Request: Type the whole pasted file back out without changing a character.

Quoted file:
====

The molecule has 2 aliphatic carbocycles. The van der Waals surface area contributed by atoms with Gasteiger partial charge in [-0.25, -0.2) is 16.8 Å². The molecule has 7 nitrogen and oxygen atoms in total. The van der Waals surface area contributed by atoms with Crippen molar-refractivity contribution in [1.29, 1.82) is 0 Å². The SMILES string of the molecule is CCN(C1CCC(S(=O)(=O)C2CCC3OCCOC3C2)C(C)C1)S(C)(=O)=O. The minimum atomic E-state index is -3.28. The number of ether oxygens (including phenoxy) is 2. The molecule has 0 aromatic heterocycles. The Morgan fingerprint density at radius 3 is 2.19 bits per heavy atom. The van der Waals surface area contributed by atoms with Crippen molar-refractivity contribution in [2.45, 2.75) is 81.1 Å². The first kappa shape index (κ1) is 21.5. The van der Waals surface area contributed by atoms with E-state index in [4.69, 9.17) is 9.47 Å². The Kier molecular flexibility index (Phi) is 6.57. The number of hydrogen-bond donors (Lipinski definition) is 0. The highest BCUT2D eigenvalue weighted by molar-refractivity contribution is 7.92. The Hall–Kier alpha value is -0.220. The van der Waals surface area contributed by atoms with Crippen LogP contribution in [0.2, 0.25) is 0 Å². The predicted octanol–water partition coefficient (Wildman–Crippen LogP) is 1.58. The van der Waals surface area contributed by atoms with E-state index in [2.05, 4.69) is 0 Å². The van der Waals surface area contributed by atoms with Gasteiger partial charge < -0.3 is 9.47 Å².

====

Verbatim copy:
The molecule has 2 aliphatic carbocycles. The van der Waals surface area contributed by atoms with Gasteiger partial charge in [-0.25, -0.2) is 16.8 Å². The molecule has 7 nitrogen and oxygen atoms in total. The van der Waals surface area contributed by atoms with Crippen molar-refractivity contribution in [1.29, 1.82) is 0 Å². The SMILES string of the molecule is CCN(C1CCC(S(=O)(=O)C2CCC3OCCOC3C2)C(C)C1)S(C)(=O)=O. The minimum atomic E-state index is -3.28. The number of ether oxygens (including phenoxy) is 2. The molecule has 0 aromatic heterocycles. The Morgan fingerprint density at radius 3 is 2.19 bits per heavy atom. The van der Waals surface area contributed by atoms with Crippen molar-refractivity contribution in [2.45, 2.75) is 81.1 Å². The first kappa shape index (κ1) is 21.5. The van der Waals surface area contributed by atoms with E-state index in [4.69, 9.17) is 9.47 Å². The Kier molecular flexibility index (Phi) is 6.57. The number of hydrogen-bond donors (Lipinski definition) is 0. The highest BCUT2D eigenvalue weighted by molar-refractivity contribution is 7.92. The Hall–Kier alpha value is -0.220. The van der Waals surface area contributed by atoms with Crippen LogP contribution in [0.2, 0.25) is 0 Å². The predicted octanol–water partition coefficient (Wildman–Crippen LogP) is 1.58. The van der Waals surface area contributed by atoms with E-state index in [2.05, 4.69) is 0 Å². The van der Waals surface area contributed by atoms with Gasteiger partial charge < -0.3 is 9.47 Å².